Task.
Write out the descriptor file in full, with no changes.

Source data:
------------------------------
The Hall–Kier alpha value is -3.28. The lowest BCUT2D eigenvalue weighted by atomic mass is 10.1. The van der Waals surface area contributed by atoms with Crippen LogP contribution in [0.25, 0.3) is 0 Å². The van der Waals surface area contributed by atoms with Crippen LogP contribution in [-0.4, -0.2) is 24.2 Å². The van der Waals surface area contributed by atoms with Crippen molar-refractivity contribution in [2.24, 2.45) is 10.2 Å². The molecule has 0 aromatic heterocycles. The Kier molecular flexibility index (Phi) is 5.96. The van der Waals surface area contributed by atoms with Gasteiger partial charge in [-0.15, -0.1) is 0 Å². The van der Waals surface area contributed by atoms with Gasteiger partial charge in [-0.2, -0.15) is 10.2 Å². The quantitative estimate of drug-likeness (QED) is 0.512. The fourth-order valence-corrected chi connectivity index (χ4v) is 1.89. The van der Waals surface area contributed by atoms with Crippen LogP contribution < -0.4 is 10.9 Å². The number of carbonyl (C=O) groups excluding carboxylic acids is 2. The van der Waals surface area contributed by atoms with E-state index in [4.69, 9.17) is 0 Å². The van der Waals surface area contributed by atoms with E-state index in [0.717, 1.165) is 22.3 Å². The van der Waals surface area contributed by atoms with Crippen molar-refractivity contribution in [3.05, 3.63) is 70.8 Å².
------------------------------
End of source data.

The Hall–Kier alpha value is -3.28. The lowest BCUT2D eigenvalue weighted by atomic mass is 10.1. The van der Waals surface area contributed by atoms with Crippen LogP contribution in [0.25, 0.3) is 0 Å². The van der Waals surface area contributed by atoms with Crippen LogP contribution in [-0.4, -0.2) is 24.2 Å². The van der Waals surface area contributed by atoms with Crippen molar-refractivity contribution in [2.24, 2.45) is 10.2 Å². The molecule has 0 aromatic heterocycles. The Kier molecular flexibility index (Phi) is 5.96. The van der Waals surface area contributed by atoms with Gasteiger partial charge in [-0.15, -0.1) is 0 Å². The van der Waals surface area contributed by atoms with Gasteiger partial charge in [-0.2, -0.15) is 10.2 Å². The quantitative estimate of drug-likeness (QED) is 0.512. The fourth-order valence-corrected chi connectivity index (χ4v) is 1.89. The van der Waals surface area contributed by atoms with Crippen LogP contribution < -0.4 is 10.9 Å². The number of carbonyl (C=O) groups excluding carboxylic acids is 2. The van der Waals surface area contributed by atoms with E-state index in [4.69, 9.17) is 0 Å². The van der Waals surface area contributed by atoms with E-state index in [0.717, 1.165) is 22.3 Å². The van der Waals surface area contributed by atoms with Crippen molar-refractivity contribution in [3.05, 3.63) is 70.8 Å².